Apple would also need to persuade significant numbers of consumers to buy a set-top box for what could be hundreds of dollars rather than rent one from their cable operators for $10 to $15 a month. Electronics makers such as TiVo and Samsung already sell set-top boxes, so far without making a big impact on the market.
The talks illustrate that Apple is seeking a less radical path to expand in television than it has contemplated in the past, namely teaming up with existing service providers rather than licensing content to compete with them directly.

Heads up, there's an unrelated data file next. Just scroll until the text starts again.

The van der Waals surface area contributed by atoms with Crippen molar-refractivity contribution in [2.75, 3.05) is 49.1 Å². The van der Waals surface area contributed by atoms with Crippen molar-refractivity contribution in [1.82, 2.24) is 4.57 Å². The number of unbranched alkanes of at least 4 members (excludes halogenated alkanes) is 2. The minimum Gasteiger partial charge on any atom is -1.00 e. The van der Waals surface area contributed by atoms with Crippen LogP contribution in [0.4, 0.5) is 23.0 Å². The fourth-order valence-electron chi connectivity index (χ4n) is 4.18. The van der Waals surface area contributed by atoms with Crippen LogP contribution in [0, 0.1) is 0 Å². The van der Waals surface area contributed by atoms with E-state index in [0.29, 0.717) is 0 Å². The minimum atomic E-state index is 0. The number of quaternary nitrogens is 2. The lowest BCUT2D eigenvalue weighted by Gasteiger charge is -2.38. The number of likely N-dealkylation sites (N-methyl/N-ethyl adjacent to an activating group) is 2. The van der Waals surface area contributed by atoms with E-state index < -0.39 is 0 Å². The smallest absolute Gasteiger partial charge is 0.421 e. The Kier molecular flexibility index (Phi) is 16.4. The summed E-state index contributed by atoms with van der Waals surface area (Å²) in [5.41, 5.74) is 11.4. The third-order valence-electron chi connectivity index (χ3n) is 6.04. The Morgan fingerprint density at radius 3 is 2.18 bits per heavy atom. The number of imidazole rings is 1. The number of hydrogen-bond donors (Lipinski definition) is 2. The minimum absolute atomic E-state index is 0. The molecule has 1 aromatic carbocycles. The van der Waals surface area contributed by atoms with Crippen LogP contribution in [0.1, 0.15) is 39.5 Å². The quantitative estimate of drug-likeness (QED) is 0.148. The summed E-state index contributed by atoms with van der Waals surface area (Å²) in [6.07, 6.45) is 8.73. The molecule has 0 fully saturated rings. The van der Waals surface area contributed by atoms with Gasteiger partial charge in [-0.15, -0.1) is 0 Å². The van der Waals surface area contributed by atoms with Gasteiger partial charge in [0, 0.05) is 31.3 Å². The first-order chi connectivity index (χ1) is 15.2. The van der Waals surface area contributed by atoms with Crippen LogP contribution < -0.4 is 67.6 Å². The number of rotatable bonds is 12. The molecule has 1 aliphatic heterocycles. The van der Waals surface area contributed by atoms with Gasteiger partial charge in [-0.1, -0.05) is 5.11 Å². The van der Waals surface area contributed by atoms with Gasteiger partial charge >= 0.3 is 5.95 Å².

If there is one company that could fix the slow, buggy, awkward, and counterintuitive software the plagues cable and satellite boxes, it’s Apple. Imagine a PVR that can stream to your iPads, iPhones and Macs, and even the ability to transfer shows to those devices. Coupled with an App Store and a revolutionary interface, Apple would be in a position to do what tech companies have tried to do for the last 20 years – take over the living room.
Priced at $299 or less – it would fly off the shelves.